'Project Runway's' Tim Gunn calls out Kenley Collins as the show's problem child
Tim Gunn, even after an incredibly long day, is the essence of a dapper gentleman.
The mentor of Lifetime's "Project Runway" surveys the contestants' new lounge at Parsons School of Design, admires the huge photos of scenes from past seasons and settles in for a long talk with Zap2it.
The Thursday show shoots at the Manhattan college where Gunn taught for 29 years. Among his missions as a teacher was that students learn the history of fashion and how it relates to whatever is going on in the world. He has an upcoming book on the history of fashion, and his philosophy as a teacher was quite similar to his as a mentor. It boils down to the three words that have become the show's motto: "Make it work."
Q: Did you think "Project Runway" would last 10 seasons?
A: I never expected it would go for two seasons -- not to disparage the show. This is really surreal.
Q: So many unscripted shows fail. Why do you think this lasted?
A: Same reason for why as a teacher for 29 years, I was thoroughly engaged every year for 29 years. There was a new crop of students every year. What's so compelling is I don't know what they will produce. I don't know what they will do.
Q: What surprises you?
A: Where they were at 7 o'clock and where they are now (several hours later). I look at their work. It is the embodiment of "make it work." They are able to go from risk to pulling out great work.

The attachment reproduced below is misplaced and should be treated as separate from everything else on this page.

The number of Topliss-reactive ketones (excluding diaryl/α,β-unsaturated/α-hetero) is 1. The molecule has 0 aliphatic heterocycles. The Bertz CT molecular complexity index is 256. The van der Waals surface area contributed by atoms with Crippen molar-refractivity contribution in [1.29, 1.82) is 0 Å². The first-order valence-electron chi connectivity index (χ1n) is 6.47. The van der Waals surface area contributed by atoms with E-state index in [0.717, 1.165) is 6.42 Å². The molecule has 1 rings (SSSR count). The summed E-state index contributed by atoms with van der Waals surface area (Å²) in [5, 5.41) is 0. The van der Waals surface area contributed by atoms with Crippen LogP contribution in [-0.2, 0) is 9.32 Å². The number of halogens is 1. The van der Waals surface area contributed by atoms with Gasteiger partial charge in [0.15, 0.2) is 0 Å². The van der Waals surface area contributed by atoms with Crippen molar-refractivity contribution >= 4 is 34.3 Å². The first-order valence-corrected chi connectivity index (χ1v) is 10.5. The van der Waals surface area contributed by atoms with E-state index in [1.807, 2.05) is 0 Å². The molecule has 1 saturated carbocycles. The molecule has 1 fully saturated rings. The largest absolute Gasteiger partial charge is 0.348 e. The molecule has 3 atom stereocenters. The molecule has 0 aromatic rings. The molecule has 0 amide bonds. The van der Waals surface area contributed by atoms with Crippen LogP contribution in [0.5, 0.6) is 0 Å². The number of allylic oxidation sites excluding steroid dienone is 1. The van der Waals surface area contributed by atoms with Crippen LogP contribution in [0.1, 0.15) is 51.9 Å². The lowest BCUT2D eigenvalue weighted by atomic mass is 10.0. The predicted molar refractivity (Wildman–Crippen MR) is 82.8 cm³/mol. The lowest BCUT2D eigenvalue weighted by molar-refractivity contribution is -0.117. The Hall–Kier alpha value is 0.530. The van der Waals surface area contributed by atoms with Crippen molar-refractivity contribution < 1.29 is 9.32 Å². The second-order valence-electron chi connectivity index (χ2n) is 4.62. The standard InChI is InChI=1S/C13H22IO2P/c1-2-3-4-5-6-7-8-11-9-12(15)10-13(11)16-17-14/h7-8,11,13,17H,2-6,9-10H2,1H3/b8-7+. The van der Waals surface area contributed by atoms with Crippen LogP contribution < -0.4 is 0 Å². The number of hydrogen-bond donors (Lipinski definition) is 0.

Q: Sometimes the clothes are just out there; at some point does it seem like all risk?
A: The more avant-garde clothes, it's who they are. Fashion is nothing if not subjective.
Q: What designs do you know will not make it, and what drives you crazy?
A: An inadequate presentation or sloppy work will not make it.
Q: With all the challenges over the years, what has been the craziest?
A: Those that involve nontraditional materials: the pet store, the hardware store.
Q: When designers create outfits that are wacky -- say the polka-dotted hot-pants jumpsuit with patent leather buckles in the season premiere fashion show in Times Square -- it seems as if they have no interest in designing for women in their real lives. How do you advise them?
A: I say to students, "Who is your client? And how content are you to have the very small market?"
Q: Can you usually pick the winner?
A: This is underscored by my teaching experience: I would make certain assumptions that were proven false. By challenge four, I have a pretty good idea.
Q: How much time and advice do you give the designers?
A: I have to give them space and distance, otherwise I would become this relentless nag. I like to be with them at fittings, before the runway shows.
Q: Where did your mantra "make it work" come from?
A: I've been saying "make it work" forever.
Q: You seem to get along with all of the contestants, but has there been one who was the problem child? And what behavior in contestants bothers you?
A: Kenley Collins of Season 5. She was belligerent. And when they are full of themselves and sassy, when I feel, "What is this person doing here?" and it is all about attitude.
Q: One of the reasons "Project Runway" is successful is that it crosses so many demographics. Why do you think this show appeals across gender, age and cultural groups?
A: Generally speaking it is captivating and compelling to watch people who do something, who do what they do.
Photo/Video credit: Lifetime
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